NewEnergyNews: ORIGINAL REPORTING: When And Where Wind And Solar Will Pull Even In Price

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  • THE DAY BEFORE

  • FRIDAY WORLD HEADLINE-Is ‘Game Of Thrones’ About Climate Change?
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  • ORIGINAL REPORTING: Organizing California’s Distributed Energy Efforts
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  • AND THE DAY BEFORE THAT

  • TODAY’S STUDY: Big Growth In Customer-Sited Wind
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    Founding Editor Herman K. Trabish

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    Research Associate and Contributing Editor Jessica R. Wunder

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    Some details about NewEnergyNews and the man behind the curtain: Herman K. Trabish, Agua Dulce, CA., Doctor with my hands, Writer with my head, Student of New Energy and Human Experience with my heart

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  • TODAY AT NewEnergyNews, August 21:

  • TODAY’S STUDY: The Wind Market Now
  • QUICK NEWS, August 21: Gore’s ‘Inconvenient Sequel’ Is A ‘Teaching Tool’; Target Targets Big Wind Buy; Michigan Grows Its Solar Garden

    Wednesday, September 07, 2016

    ORIGINAL REPORTING: When And Where Wind And Solar Will Pull Even In Price

    The factors driving wind and solar toward grid parity; A new analysis shows when, where, and why renewables can be cost-competitive

    Herman K. Trabish, December 10, 2015 (Utility Dive)

    Buoyed by tax incentives, wind and solar energy are growing rapidly in the parts of the U.S. where the resources are strong. Three other factors are also critical for renewable resources to reach grid parity — the point at which they are cost-competitive with other fuels, according to Journey to Grid Parity from Deloitte. Without solar’s 30% federal investment tax credit (ITC) and wind’s $0.023 per kWh federal production tax credit (PTC), some parts of the U.S. are unlikely to see grid parity for renewables within the next 10 to 15 years. But reaching parity will also depend on natural gas prices, wholesale power market rebalancing, and ongoing improvements in renewable technology.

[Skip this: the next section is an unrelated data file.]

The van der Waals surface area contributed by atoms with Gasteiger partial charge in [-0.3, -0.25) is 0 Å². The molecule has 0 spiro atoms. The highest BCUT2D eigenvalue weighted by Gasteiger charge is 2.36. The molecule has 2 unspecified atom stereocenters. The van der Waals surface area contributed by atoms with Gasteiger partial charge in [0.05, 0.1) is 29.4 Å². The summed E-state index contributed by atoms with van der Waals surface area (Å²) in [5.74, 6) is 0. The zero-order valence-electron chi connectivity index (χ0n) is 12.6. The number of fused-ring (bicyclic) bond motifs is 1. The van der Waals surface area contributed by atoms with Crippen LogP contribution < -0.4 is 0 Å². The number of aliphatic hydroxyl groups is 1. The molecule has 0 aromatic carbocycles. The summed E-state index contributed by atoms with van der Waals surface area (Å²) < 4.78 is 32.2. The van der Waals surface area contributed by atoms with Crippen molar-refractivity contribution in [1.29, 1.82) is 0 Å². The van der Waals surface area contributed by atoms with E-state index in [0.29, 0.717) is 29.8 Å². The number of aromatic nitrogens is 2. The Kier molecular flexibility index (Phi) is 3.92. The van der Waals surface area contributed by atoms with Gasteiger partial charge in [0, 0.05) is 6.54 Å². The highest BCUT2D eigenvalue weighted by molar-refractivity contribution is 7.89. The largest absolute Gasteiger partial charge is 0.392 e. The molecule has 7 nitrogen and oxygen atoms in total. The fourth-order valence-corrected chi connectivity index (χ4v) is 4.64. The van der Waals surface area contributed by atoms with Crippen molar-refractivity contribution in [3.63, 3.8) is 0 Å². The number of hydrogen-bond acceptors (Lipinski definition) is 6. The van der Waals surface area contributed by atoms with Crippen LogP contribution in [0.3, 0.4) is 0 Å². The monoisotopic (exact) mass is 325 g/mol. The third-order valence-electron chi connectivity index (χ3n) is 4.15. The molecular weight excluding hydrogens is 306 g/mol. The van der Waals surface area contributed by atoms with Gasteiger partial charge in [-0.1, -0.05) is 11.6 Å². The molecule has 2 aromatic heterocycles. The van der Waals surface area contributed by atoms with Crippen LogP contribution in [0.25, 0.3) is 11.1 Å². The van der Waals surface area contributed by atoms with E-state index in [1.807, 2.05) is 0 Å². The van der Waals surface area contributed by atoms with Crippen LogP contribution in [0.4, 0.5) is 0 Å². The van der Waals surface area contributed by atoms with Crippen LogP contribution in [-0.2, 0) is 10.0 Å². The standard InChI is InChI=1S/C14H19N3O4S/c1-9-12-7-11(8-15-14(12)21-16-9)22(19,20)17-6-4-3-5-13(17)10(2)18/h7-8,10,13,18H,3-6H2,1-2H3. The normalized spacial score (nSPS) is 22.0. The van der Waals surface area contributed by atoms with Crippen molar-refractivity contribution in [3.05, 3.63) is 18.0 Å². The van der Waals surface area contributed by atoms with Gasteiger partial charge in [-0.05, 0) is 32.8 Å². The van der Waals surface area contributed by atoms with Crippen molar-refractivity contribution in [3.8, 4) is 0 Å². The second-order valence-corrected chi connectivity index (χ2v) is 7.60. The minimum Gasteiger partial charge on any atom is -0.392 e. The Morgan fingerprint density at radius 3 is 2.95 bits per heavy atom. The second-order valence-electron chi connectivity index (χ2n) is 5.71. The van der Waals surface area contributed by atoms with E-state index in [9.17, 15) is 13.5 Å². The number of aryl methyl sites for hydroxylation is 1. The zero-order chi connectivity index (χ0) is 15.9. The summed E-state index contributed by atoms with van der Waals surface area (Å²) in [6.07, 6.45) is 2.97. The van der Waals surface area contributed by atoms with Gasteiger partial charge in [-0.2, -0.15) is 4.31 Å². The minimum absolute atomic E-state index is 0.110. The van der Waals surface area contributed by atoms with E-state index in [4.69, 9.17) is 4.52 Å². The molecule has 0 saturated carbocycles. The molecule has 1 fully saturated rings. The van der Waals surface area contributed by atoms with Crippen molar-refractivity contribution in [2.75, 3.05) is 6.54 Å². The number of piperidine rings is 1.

If a region has a high wholesale power price, wind and solar developers who chose sites where the technologies can be built at competitive costs and produce with competitive capacity factors can reach parity relatively early even without the federal incentives. But finding those good sites and building at lower costs will be easier for onshore wind developers than utility-scale solar developers. This means wind will get to parity sooner than solar. Another broad generalization is that many U.S. regions where wind and solar resources are most potent have lower wholesale electricity prices. That delays grid parity in some of the most promising regions for renewable development. Renewables prices are likely to become competitive in certain places at various points along the natural gas price curve… click here for more

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